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Did Christine Blasey Ford lie to the Senate about polygraphs? See the evidence for yourself.

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In a sworn statement released Tuesday, an ex-boyfriend of Christine Blasey Ford, the woman who has accused Brett Kavanaugh of sexually assaulting her at a house party in 1982, directly contradicted part of Ford's sworn testimony to the Senate Judiciary Committee on Thursday.

What are the details?

During the hearing, Rachel Mitchell, the Arizona sex crimes prosecutor who questioned Ford on behalf of Republican senators, asked Ford: "Have you ever had discussions with anyone, besides your attorneys, on how to take a polygraph? And I don't just mean countermeasures, but I mean any sort of tips or anything like that?"

"Never," Ford responded, adding that she was fearful of the test itself.

"Have you ever given tips or advice to somebody who was looking to take a polygraph test?" Mitchell followed up.

"Never," Ford answered.

But Ford's ex-boyfriend, whom she dated for six years, said in his statement that he witnessed Ford coach a friend, who was applying for a job with the FBI, on how to best prepare for a polygraph examination.

"I witnessed Dr. Ford help McLean [Ford’s friend and former roommate, according to the letter] prepare for a potential polygraph exam. Dr. Ford explained in detail what to expect, how polygraphs worked and helped McLean become familiar and less nervous about the exam. Dr. Ford was able to help because of her background in psychology," the statement reveals.

The ex-boyfriend, who submitted his sworn statement under penalty of felony, also claimed Ford never told him of her alleged sexual assault, nor did she ever express a fear of flying or being confined in small places. She testified to the Judiciary Committee that she is claustrophobic, and therefore afraid of flying.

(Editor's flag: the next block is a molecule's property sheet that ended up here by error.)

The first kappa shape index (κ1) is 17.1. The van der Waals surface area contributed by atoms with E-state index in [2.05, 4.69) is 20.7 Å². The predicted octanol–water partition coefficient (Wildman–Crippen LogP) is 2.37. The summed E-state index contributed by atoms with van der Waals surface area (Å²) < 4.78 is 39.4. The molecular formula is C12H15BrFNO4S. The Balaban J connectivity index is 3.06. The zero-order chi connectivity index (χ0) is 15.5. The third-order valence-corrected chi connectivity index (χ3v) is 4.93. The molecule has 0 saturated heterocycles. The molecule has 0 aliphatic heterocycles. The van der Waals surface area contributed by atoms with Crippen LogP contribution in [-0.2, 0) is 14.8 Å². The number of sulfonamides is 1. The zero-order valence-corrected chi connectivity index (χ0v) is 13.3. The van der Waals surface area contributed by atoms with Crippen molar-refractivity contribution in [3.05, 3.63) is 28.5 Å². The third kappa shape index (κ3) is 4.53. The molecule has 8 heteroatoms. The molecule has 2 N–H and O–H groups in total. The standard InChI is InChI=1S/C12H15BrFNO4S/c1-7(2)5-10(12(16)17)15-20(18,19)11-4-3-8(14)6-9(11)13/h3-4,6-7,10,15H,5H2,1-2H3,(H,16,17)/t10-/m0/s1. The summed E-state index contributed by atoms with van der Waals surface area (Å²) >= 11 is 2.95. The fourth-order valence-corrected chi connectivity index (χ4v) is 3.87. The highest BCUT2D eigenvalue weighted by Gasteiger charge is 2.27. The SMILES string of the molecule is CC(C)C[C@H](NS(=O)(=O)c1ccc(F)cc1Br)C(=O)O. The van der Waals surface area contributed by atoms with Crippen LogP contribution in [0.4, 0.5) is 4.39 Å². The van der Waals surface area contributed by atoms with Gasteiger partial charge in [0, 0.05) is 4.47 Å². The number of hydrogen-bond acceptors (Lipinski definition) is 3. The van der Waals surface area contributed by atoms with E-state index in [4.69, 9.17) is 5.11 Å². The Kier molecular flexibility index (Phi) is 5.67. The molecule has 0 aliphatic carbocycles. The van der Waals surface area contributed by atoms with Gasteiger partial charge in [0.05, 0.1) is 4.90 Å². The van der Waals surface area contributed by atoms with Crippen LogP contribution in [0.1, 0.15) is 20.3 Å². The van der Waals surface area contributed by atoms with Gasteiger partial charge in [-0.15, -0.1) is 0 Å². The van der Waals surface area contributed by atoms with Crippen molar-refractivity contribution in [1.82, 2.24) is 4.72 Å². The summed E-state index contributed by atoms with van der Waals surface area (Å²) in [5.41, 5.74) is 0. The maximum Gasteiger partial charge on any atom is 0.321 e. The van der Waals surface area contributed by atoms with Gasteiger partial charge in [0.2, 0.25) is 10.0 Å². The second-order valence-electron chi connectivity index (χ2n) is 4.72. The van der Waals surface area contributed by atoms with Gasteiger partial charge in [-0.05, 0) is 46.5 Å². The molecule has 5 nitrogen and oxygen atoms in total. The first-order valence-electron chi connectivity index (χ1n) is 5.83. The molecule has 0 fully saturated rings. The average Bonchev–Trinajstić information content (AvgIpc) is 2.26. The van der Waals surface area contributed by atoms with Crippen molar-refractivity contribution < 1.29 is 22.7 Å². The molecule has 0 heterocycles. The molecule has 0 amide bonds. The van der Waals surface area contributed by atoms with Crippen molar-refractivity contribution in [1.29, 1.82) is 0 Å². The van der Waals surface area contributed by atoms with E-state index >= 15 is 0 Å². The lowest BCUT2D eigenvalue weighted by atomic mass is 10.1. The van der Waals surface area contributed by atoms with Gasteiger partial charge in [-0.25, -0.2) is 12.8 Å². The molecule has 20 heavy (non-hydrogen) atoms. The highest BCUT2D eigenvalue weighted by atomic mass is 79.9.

In response to the development, Senate Judiciary Committee chairman Chuck Grassley (R-Iowa) wrote Ford's attorneys Tuesday demanding they turn over evidence they have so far refused to provide the committee, specifically notes from Ford's therapist and any evidence related to Ford's polygraph test, including results and video or audio recordings.

Why is this significant?

If true, it potentially clears the path for legal repercussions. Not only is lying to Congress while under oath a crime, but so is obstructing a congressional investigation with false statements. Grassley confirmed this in a letter last week.

But it could also open the door for Ford's entire testimony to be called into question.

Indeed, one of the notable exchanges between Kavanaugh and Sen. Richard Blumenthal (D-Conn.) during last week's hearing came when the Democratic lawmaker asked Kavanaugh to define the phrase "in unibus [sic], falsus in omnibus."

The legal phrase Blumenthal referred to is "Falsus in uno, falsus in omnibus." It's English translation means "false in one thing, false in everything." Of course, Blumenthal's reason for having Kavanaugh define the phrase was to remind him that lawmakers will consider his complete testimony to be untrue if there is a single hint of deception.

The question is, are lawmakers willing to equally apply that standard to Ford?

Anything else?

A new investigative report also calls into question major details of Ford's story. She testified to the Senate that her fears of tight spaces — due to her alleged sexual assault — were dredged up when she and her husband installed a second front door on their Palo Alto home.

Senate Judiciary Committee ranking member Dianne Feinstein (D-Calif.) asked Ford: "Is that the reason for the second door — front door — is claustrophobia?"

Ford answered: "Correct."

More from RealClearInvestigations:

Ford never specified when the renovation took place, leaving a possible impression that it and the therapy session happened around the same time.

But documents reveal the door was installed years before as part of an addition, and has been used by renters and even a marriage counseling business.

You can read the entire investigative report here.

What did McLean say?

She denied the boyfriend's allegations.

"I have NEVER had Christine Blasey Ford, or anybody else, prepare me, or provide any other type of assistance whatsoever in connection with any polygraph exam I have taken at anytime," she said in a statement provided to ABC News.

Editor's note: This story has been updated with a statement from Christine Blasey Ford's friend, Monica McLean.

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